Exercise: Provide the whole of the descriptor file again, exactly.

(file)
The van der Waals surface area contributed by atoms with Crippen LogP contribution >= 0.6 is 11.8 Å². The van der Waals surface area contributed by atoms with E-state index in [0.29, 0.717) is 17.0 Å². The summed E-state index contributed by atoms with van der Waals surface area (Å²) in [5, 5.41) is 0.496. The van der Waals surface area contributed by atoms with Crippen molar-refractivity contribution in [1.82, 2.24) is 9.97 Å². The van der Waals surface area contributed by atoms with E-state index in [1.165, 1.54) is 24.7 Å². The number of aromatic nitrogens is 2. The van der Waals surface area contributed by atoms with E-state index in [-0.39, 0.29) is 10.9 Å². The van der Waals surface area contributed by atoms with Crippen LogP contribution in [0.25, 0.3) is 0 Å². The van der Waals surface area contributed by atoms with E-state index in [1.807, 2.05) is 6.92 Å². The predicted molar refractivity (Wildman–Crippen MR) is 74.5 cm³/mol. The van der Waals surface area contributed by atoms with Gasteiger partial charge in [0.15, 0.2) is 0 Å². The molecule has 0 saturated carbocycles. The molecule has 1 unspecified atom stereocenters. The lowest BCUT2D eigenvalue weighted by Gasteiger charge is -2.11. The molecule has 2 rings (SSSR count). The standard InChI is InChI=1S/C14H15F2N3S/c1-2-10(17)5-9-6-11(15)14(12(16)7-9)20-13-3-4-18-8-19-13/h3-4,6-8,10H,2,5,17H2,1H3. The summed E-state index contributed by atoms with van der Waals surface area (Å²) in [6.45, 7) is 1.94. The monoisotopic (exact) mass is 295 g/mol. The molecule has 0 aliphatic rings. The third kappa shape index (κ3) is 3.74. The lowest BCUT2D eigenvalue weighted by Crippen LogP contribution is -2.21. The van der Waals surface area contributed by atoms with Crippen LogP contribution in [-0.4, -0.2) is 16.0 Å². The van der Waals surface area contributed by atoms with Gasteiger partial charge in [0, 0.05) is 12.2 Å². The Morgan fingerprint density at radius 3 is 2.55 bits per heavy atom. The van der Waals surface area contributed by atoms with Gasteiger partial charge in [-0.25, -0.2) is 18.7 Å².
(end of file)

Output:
The van der Waals surface area contributed by atoms with Crippen LogP contribution >= 0.6 is 11.8 Å². The van der Waals surface area contributed by atoms with E-state index in [0.29, 0.717) is 17.0 Å². The summed E-state index contributed by atoms with van der Waals surface area (Å²) in [5, 5.41) is 0.496. The van der Waals surface area contributed by atoms with Crippen molar-refractivity contribution in [1.82, 2.24) is 9.97 Å². The van der Waals surface area contributed by atoms with E-state index in [1.165, 1.54) is 24.7 Å². The number of aromatic nitrogens is 2. The van der Waals surface area contributed by atoms with E-state index in [-0.39, 0.29) is 10.9 Å². The van der Waals surface area contributed by atoms with Crippen LogP contribution in [0.25, 0.3) is 0 Å². The van der Waals surface area contributed by atoms with E-state index in [1.807, 2.05) is 6.92 Å². The predicted molar refractivity (Wildman–Crippen MR) is 74.5 cm³/mol. The van der Waals surface area contributed by atoms with Gasteiger partial charge in [0.15, 0.2) is 0 Å². The molecule has 0 saturated carbocycles. The molecule has 1 unspecified atom stereocenters. The lowest BCUT2D eigenvalue weighted by Gasteiger charge is -2.11. The molecule has 2 rings (SSSR count). The standard InChI is InChI=1S/C14H15F2N3S/c1-2-10(17)5-9-6-11(15)14(12(16)7-9)20-13-3-4-18-8-19-13/h3-4,6-8,10H,2,5,17H2,1H3. The summed E-state index contributed by atoms with van der Waals surface area (Å²) in [6.45, 7) is 1.94. The monoisotopic (exact) mass is 295 g/mol. The molecule has 0 aliphatic rings. The third kappa shape index (κ3) is 3.74. The lowest BCUT2D eigenvalue weighted by Crippen LogP contribution is -2.21. The van der Waals surface area contributed by atoms with Crippen LogP contribution in [-0.4, -0.2) is 16.0 Å². The van der Waals surface area contributed by atoms with Gasteiger partial charge in [0, 0.05) is 12.2 Å². The Morgan fingerprint density at radius 3 is 2.55 bits per heavy atom. The van der Waals surface area contributed by atoms with Gasteiger partial charge in [-0.25, -0.2) is 18.7 Å².